Paramedic vs private transportation of trauma patients: Effect on outcome

Demetrios Demetriades, Linda Chan, Edward Cornwell, Howard Belzberg, Thomas V. Berne, Juan Asensio, Dennis Chan, Mark Eckstein, Kathy Alo

Research output: Contribution to journalArticlepeer-review

165 Scopus citations


Background: Prehospital emergency medical services (EMS) play a major role in any trauma system. However, there is very little information regarding the role of prehospital emergency care in trauma. To investigate this issue, we compared the outcome of severely injured patients transported by paramedics (EMS group) with the outcome of those transported by friends, relatives, bystanders, or police (non-EMS group). Design: We compared 4856 EMS patients with 926 non-EMS patients. General linear model analysis was performed to test the hypothesis that hospital mortality is the same in EMS and non-EMS cases, controlling for the following confounding factors, which are not affected by mode of transportation: age, gender, mechanism of injury, cause of injury, Injury Severity Score (ISS), and severe head injury. Crude, specific, and adjusted mortality rates and relative risks were also derived for the EMS and non-EMS groups. Setting: Large, urban, academic level 1 trauma center. Patients: All patients meeting the criteria for major trauma. Results: The two groups were similar with regard to mechanism of injury and the need for surgery or intensive care unit admission. The crude mortality rate was 9.3% in the EMS group and 4.0% in the non-EMS group (relative risk, 2.32; P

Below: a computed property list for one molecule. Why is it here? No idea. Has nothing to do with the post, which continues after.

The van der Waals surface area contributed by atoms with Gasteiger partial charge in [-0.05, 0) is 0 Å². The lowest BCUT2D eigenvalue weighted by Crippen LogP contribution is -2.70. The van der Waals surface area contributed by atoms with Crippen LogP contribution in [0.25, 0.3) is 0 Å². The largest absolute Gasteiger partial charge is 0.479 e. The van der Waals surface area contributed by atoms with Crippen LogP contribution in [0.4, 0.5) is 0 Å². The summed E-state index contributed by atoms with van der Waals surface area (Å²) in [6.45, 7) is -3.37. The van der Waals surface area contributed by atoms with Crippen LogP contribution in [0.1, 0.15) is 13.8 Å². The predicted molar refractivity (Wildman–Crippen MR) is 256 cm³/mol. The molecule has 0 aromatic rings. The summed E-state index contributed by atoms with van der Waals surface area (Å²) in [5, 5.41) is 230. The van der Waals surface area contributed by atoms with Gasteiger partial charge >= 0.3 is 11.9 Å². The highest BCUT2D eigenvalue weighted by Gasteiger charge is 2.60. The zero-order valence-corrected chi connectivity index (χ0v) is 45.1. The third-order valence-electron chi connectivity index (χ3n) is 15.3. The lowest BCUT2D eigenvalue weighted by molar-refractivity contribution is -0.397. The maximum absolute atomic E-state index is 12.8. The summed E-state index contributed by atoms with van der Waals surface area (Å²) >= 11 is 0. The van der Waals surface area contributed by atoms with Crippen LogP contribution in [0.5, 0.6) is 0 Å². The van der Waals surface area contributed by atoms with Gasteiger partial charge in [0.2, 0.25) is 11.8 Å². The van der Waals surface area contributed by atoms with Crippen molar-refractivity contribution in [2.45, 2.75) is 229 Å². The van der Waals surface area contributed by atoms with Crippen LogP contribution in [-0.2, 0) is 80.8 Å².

Original languageEnglish (US)
Pages (from-to)133-138
Number of pages6
JournalArchives of Surgery
Issue number2
StatePublished - Feb 1996
Externally publishedYes

All Science Journal Classification (ASJC) codes

  • Surgery


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